The United States of America is a democracy. The people vote for their own representatives, who in turn implement legislation that benefits their constituents. Americans have a say in the politicians who run the nation, and every single vote counts… in theory. While voter fraud is extremely rare and, especially this election-cycle, highly overexaggerated, the true silencer of American votes is the electoral college. Because of the electoral college, the candidate that the majority of Americans wish to represent their interests and beliefs is not necessarily the winner, which has become a serious issue. If the electoral college does not benefit Americans, and in some cases tangibly harms them and takes away their democratic rights, why do we still use it? The truth is that the electoral college has been disenfranchising Americans since its conception, and the only way to stop the pain is through its abolition.
The simplest question regarding the electoral college is why such a complicated system was implemented at all? The founding fathers had a few reasons why. First of all, the electoral college was just another attempt at quieting the complaints of small states. By providing every state with at least three electoral votes, every state, no matter how small, is important in securing the victory of a presidential candidate. More importantly, in 18th century colonial America, information did not travel very easily. Citizens across the country, especially in rural areas, would lack sufficient information about each individual candidate to accurately assess their preference for president. Without generally understood policies assigned to each candidate, how could an American learn all they needed to know about a vast field of potential candidates to make their best decisions? In order to account for the uninformed population, educated upper-class electors were trusted to make the final decision on who achieves the most important, influential role of the nation. Originally, the runner-up of the presidential election became the Vice President as a measure to ensure that all Americans will have a politician they favor in government without the use of political parties. However, in 1804, the 12th amendment addressed the existence of political parties (Federalists and Democratic-Republicans) by allowing each party to designate a president and vice-president. By indoctrinating the concept of a two-party system, such parties could develop distinct platforms, making it far easier for Americans to decide which candidate they align with. Additionally, decades after the founding fathers created the electoral college, accessibility to information improved greatly and rapidly. As industrialization gave more people access to roads, railroads, and the postal service, information traveled much faster and it became much easier for the average American to be an informed voter. Without justification to worry about voters accessing enough information to select their favored candidate, why did we continue to rely on the electoral college? The reason is not shocking considering the history of our nation: racism.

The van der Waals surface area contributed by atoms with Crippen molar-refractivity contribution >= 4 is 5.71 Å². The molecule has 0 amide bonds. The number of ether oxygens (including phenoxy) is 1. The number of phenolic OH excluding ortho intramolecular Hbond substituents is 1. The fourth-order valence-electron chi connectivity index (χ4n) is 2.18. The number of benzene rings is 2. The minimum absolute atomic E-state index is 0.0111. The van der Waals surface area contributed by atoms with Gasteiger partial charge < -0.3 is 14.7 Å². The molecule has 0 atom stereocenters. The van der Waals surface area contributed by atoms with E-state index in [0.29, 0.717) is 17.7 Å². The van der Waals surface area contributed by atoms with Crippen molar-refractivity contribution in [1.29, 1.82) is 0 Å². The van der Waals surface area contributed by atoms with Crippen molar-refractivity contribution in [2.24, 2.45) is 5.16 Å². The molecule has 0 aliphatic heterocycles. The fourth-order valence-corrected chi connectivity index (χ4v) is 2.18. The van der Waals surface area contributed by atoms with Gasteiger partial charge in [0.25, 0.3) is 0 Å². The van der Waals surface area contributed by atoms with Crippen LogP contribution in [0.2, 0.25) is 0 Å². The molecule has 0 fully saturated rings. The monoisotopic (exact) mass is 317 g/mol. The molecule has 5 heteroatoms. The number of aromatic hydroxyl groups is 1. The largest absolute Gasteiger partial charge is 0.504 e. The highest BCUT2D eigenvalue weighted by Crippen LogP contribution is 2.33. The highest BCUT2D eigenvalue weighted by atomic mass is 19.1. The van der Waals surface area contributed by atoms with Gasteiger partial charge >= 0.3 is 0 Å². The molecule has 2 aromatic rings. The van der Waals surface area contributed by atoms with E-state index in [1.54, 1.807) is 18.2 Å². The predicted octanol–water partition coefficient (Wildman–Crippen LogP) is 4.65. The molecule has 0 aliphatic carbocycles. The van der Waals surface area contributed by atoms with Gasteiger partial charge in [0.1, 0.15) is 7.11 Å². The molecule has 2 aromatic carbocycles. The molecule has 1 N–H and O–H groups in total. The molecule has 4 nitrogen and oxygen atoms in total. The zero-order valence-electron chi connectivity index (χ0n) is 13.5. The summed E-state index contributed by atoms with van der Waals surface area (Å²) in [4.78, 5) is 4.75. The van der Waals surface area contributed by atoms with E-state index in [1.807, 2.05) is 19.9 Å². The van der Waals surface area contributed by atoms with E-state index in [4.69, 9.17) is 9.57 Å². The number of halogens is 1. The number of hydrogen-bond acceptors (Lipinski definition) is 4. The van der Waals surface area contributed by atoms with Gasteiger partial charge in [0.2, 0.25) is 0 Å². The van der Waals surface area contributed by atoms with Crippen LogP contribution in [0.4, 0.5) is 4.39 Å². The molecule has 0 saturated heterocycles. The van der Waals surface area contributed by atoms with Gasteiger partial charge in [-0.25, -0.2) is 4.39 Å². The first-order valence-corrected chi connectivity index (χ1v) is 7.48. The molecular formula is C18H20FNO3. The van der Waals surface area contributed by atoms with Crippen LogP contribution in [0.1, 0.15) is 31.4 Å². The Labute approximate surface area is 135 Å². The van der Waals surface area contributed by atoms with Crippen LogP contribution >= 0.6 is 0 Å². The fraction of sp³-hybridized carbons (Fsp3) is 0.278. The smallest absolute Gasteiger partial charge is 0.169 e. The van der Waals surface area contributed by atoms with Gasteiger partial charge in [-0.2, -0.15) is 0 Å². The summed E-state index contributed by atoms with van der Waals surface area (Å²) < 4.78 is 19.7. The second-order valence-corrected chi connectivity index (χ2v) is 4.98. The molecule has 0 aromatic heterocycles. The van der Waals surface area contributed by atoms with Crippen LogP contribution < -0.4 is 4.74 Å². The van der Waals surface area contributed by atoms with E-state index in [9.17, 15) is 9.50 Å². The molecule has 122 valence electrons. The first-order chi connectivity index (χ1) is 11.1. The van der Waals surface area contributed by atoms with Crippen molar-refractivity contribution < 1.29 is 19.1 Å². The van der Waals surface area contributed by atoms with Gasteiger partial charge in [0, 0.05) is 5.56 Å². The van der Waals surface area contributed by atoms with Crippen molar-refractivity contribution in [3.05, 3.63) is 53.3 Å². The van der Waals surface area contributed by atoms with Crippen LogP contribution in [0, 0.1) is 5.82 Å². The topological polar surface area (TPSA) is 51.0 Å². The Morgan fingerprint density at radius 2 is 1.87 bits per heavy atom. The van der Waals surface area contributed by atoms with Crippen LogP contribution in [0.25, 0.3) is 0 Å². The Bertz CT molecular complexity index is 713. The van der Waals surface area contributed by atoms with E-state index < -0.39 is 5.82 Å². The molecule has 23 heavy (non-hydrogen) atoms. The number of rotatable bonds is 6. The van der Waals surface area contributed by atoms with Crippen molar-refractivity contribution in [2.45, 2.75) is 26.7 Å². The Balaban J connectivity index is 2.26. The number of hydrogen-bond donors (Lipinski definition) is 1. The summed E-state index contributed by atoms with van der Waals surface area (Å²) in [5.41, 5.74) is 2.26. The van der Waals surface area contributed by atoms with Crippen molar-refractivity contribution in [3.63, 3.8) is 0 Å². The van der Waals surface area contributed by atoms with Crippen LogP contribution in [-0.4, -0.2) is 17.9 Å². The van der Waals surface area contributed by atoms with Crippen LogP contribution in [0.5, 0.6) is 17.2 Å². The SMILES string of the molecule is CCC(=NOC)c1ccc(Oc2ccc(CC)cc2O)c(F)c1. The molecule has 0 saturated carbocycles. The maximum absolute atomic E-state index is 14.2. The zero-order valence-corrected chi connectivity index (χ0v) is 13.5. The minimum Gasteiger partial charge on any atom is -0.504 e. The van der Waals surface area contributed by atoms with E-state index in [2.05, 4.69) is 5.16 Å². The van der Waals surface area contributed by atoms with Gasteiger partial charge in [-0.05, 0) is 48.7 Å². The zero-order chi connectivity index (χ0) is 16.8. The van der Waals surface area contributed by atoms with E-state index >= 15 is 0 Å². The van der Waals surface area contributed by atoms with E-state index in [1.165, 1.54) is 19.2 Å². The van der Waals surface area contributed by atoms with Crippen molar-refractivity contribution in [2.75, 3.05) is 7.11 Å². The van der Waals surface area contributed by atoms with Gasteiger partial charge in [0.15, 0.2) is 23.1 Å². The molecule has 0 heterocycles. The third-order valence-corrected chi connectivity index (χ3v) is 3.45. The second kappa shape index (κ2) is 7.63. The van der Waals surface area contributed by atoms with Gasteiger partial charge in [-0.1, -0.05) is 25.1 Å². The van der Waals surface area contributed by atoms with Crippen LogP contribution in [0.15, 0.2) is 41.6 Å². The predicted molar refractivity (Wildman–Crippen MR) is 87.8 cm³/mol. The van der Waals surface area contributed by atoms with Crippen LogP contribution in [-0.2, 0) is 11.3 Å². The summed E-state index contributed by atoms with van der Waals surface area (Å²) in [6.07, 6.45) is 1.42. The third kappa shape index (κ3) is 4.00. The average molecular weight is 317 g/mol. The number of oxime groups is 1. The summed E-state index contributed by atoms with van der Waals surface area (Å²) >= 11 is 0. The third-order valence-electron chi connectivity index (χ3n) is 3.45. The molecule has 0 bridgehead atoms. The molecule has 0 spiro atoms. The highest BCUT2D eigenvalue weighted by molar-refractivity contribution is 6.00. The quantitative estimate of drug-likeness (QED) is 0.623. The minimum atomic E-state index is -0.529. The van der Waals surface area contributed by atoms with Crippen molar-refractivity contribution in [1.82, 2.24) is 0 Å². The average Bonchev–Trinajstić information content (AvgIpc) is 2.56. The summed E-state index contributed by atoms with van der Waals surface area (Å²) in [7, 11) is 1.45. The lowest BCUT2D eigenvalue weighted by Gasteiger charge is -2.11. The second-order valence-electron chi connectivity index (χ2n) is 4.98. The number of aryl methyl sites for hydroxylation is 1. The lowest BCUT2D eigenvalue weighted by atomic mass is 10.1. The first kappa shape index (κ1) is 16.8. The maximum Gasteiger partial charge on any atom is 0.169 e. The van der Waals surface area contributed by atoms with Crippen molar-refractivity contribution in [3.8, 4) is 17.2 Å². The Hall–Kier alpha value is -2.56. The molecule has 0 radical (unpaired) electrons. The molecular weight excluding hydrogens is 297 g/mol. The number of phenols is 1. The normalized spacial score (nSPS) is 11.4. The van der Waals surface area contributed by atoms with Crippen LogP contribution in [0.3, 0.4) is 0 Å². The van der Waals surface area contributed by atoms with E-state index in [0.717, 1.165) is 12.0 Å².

When James Wilson proposed a direct national election system for president at the Philadelphia convention, James Monroe swiftly rejected the idea. Rather than discussing the more logical aforementioned reasons for the electoral college, he explained the South would never agree to a direct election. The reason? The North would quickly end slavery. Since there were far more eligible voters in the North than in the South, any president with the most popular votes would likely have been decided by the North, which had no reason to support pro-slavery candidates. However, by implementing the ever-infamous ⅗ clause, the South could exploit the immense number of slaves (who obviously could not vote) in order to gain political power through the electoral college. In fact, the ⅗ clause even provided an incentive for southern states to increase the number of slaves, as that, in turn, increased the number of electors. After the 1800 census, Pennsylvania had 10% more free people than Virginia but still received 20% less electoral votes due to Virginia’s sheer amount of slaves. Because of the incredible advantage held by southern states due to slavery, it is certain that “without the extra electoral college votes generated by slavery, the mostly southern states that supported Jefferson would not have sufficed to give him a majority”.
As is true in most of American history, the history of the electoral college is far more insidious than expected. The predominant narrative today is that the electoral college was only implemented to ensure that the right candidate got elected in an age where information took weeks to travel miles away. However, the real reason for the persistence of the institution through the implementation of party platforms and ease of accessible information is the South’s advantages in slavery. Even though they were objects to their white masters, lacking any pay, representation, or basic human respect, slaves were used to gain political power through the electoral college.